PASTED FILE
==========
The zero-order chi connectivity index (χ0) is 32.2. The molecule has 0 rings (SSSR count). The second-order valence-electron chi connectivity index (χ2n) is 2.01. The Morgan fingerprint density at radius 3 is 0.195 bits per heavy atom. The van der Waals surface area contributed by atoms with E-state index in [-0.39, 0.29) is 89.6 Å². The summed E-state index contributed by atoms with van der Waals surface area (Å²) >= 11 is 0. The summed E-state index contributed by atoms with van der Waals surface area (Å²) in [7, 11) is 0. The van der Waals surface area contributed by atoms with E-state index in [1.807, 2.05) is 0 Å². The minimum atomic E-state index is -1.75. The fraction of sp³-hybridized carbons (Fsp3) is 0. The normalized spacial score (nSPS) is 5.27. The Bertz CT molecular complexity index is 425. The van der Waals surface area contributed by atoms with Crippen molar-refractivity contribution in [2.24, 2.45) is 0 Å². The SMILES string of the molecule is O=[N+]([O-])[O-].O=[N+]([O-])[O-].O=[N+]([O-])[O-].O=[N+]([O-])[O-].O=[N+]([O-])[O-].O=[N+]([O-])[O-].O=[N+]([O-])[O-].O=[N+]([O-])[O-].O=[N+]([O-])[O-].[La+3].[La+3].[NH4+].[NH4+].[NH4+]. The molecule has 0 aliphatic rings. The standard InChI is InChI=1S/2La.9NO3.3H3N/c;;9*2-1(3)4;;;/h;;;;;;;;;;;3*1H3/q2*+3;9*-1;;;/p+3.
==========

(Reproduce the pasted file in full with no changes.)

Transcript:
The zero-order chi connectivity index (χ0) is 32.2. The molecule has 0 rings (SSSR count). The second-order valence-electron chi connectivity index (χ2n) is 2.01. The Morgan fingerprint density at radius 3 is 0.195 bits per heavy atom. The van der Waals surface area contributed by atoms with E-state index in [-0.39, 0.29) is 89.6 Å². The summed E-state index contributed by atoms with van der Waals surface area (Å²) >= 11 is 0. The summed E-state index contributed by atoms with van der Waals surface area (Å²) in [7, 11) is 0. The van der Waals surface area contributed by atoms with E-state index in [1.807, 2.05) is 0 Å². The minimum atomic E-state index is -1.75. The fraction of sp³-hybridized carbons (Fsp3) is 0. The normalized spacial score (nSPS) is 5.27. The Bertz CT molecular complexity index is 425. The van der Waals surface area contributed by atoms with Crippen molar-refractivity contribution in [2.24, 2.45) is 0 Å². The SMILES string of the molecule is O=[N+]([O-])[O-].O=[N+]([O-])[O-].O=[N+]([O-])[O-].O=[N+]([O-])[O-].O=[N+]([O-])[O-].O=[N+]([O-])[O-].O=[N+]([O-])[O-].O=[N+]([O-])[O-].O=[N+]([O-])[O-].[La+3].[La+3].[NH4+].[NH4+].[NH4+]. The molecule has 0 aliphatic rings. The standard InChI is InChI=1S/2La.9NO3.3H3N/c;;9*2-1(3)4;;;/h;;;;;;;;;;;3*1H3/q2*+3;9*-1;;;/p+3.